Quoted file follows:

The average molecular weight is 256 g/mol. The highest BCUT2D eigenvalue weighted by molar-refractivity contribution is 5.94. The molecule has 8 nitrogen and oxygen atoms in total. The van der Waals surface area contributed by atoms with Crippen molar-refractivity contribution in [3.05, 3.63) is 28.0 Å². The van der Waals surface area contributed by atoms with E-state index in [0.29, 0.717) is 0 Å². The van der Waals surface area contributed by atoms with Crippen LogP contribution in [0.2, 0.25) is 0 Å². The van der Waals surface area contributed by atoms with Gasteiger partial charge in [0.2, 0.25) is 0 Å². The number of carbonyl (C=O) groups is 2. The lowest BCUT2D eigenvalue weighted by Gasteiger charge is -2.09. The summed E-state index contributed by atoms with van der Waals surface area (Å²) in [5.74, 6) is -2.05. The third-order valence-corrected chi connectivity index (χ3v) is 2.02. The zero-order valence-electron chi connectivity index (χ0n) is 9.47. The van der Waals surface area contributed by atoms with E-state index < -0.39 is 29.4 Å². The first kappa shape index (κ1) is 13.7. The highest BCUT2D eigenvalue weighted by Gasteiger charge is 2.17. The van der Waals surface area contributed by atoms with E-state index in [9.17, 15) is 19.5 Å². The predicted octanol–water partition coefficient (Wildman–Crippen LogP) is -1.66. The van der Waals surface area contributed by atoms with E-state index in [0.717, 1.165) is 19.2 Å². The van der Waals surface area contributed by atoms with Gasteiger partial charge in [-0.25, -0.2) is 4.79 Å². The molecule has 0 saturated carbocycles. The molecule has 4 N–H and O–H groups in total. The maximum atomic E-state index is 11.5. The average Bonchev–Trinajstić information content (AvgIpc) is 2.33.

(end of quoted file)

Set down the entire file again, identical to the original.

The average molecular weight is 256 g/mol. The highest BCUT2D eigenvalue weighted by molar-refractivity contribution is 5.94. The molecule has 8 nitrogen and oxygen atoms in total. The van der Waals surface area contributed by atoms with Crippen molar-refractivity contribution in [3.05, 3.63) is 28.0 Å². The van der Waals surface area contributed by atoms with E-state index in [0.29, 0.717) is 0 Å². The van der Waals surface area contributed by atoms with Crippen LogP contribution in [0.2, 0.25) is 0 Å². The van der Waals surface area contributed by atoms with Gasteiger partial charge in [0.2, 0.25) is 0 Å². The number of carbonyl (C=O) groups is 2. The lowest BCUT2D eigenvalue weighted by Gasteiger charge is -2.09. The summed E-state index contributed by atoms with van der Waals surface area (Å²) in [5.74, 6) is -2.05. The third-order valence-corrected chi connectivity index (χ3v) is 2.02. The zero-order valence-electron chi connectivity index (χ0n) is 9.47. The van der Waals surface area contributed by atoms with E-state index < -0.39 is 29.4 Å². The first kappa shape index (κ1) is 13.7. The highest BCUT2D eigenvalue weighted by Gasteiger charge is 2.17. The van der Waals surface area contributed by atoms with E-state index in [9.17, 15) is 19.5 Å². The predicted octanol–water partition coefficient (Wildman–Crippen LogP) is -1.66. The van der Waals surface area contributed by atoms with E-state index in [0.717, 1.165) is 19.2 Å². The van der Waals surface area contributed by atoms with Gasteiger partial charge in [-0.25, -0.2) is 4.79 Å². The molecule has 0 saturated carbocycles. The molecule has 4 N–H and O–H groups in total. The maximum atomic E-state index is 11.5. The average Bonchev–Trinajstić information content (AvgIpc) is 2.33.